So far, the US government shutdown, and similar political deadlock in Italy, hasn't rattled the market. Here's a look at how much calm we can expect before the storm, writes MoneyShow's Jim Jubak, also of Jubak's Picks.
So Where's the Panic?
The US government has shut down, with formula to end the crisis short of interventions by the ghosts of George Washington and Abe Lincoln.
Next, in two or three weeks, the United States government will hit its debt ceiling limit and nobody is negotiating with anybody to avoid a confrontation with just two likely outcomes:
Meanwhile, the Italian coalition government looks likely to fall and the country is likely to, Number 1, violate its promise to reduce its budget deficit this year to 3% or less and, Number 2, continue in a recession that now stretches back to 2011.
And the reaction to this turmoil in the financial markets? On Monday morning, in the first hours of a New York trading session that was the first time that US financial institutions and traders could react to the weekend's news, the yield on the US 10-year Treasury actually fell—meaning that the bond rose in price—by 0.01 percentage point to 2.61% as of 9:30 AM, New York time.
And while stocks were down 2.06% in Tokyo overnight, as the trading day moved towards the source of news in Rome and New York, the damage got progressively smaller. Stocks in Milan were down just 1.33% as the trading day there moved toward a close on Monday. And at Monday's close in New York, the Standard & Poor's 500 was off 0.6%.
That's panic? Nah, that's ho hum.
So why are the markets acting so blasé? How long might that collective shrug last? And what's going on under the surface that might suggest a deeper anxiety?
Washington, take some time off
First, the markets don't think that a shutdown of the US government is a very big deal. Everyone understands that a shutdown will leave much of the government operating—Social Security checks will go out and air traffic controllers will work without pay. As long as the shutdown is of limited duration—a couple of weeks at the outside—no big deal.
Second, perverse as it may be, bond traders see a limited shutdown of the US government as a plus for US Treasurys. The theory is that a government shutdown and the resulting reduction in US economic growth pushes off the day when the Federal Reserve will begin to taper off its $85 billion in monthly purchases of Treasurys and mortgage-backed assets. A short shutdown would take the possibility of an October decision to begin a taper off the table and might even push a December taper toward the realm of the unlikely. From this perspective, the recent rally in US Treasurys that has taken the yield on the 10-year Treasury down to 2.59% is a continuation of the post-September 18 rally in Treasurys, when the Fed didn't take action on a taper.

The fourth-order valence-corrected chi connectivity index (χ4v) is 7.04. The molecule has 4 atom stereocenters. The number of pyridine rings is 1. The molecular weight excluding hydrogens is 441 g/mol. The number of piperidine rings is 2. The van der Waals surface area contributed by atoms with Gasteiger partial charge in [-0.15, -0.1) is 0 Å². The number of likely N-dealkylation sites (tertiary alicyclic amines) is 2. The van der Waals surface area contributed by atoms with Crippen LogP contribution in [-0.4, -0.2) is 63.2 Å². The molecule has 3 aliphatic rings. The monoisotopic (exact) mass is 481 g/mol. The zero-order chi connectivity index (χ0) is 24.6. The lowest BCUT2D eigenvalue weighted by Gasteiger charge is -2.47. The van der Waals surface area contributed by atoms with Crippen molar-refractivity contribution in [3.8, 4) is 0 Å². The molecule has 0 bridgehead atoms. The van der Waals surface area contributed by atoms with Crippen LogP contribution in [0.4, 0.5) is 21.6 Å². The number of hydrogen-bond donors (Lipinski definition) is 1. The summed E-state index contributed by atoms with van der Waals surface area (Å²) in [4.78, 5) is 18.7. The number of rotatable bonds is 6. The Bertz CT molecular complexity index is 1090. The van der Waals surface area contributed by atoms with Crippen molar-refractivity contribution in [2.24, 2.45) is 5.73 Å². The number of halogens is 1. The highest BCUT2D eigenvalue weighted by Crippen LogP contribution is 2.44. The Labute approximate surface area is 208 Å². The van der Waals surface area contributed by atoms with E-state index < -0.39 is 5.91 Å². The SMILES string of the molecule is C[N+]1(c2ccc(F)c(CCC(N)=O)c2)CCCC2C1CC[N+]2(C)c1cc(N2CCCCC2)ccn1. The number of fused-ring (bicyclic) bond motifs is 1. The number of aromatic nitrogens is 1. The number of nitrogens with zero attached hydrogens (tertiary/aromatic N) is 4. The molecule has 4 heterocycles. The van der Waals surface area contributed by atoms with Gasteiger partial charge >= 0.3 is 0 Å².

Third, there's still a large element of denial. More traders seem to believe that whatever bad does happen won't be in effect for very long. At an extreme, the markets want to deny that the Republican leadership in the House of Representatives won't decide to let Democrats and a few Republicans pass a clean continuing resolution, or that Italian Prime Minister Enrico Letta won't be able to put together the votes to win a confidence vote in the next few days or that.
(Some background on this less familiar confrontation: Over the weekend, in Italy, the government of Prime Minister Letta moved to the edge of collapse after allies of Silvio Berlusconi said they planned to quit the coalition government. Berlusconi's conviction on a criminal charge of tax fraud leaves him open to expulsion from parliament, and Letta has refused to block those proceedings. So far, Italian president Giorgio Napolitano hasn't dissolved parliament or called for new elections, but that seems just a matter of days with Letta saying he plans a confidence vote in parliament on October 1 or 2. Letta's government would probably lose that vote without the support of Berlusconi's People of Liberty party. Yields on Italy's 10-year bond were up 0.13 percentage points last week to 4.42%.)
And, fourth, institutional investors calculate that as long as the turmoil in Washington and Rome doesn't get too intense, or go on for too long, it's cheaper to hedge bets with derivatives such as credit default swaps on US or Italian debt than to actually liquidate positions. No need to actually sell Treasurys or US stocks if insurance in the derivatives market stays cheap enough.
If those are the reasons for the market's very muted reaction to the current news coming out of Rome and Washington, DC, then I get this framework for projecting how markets will react going forward.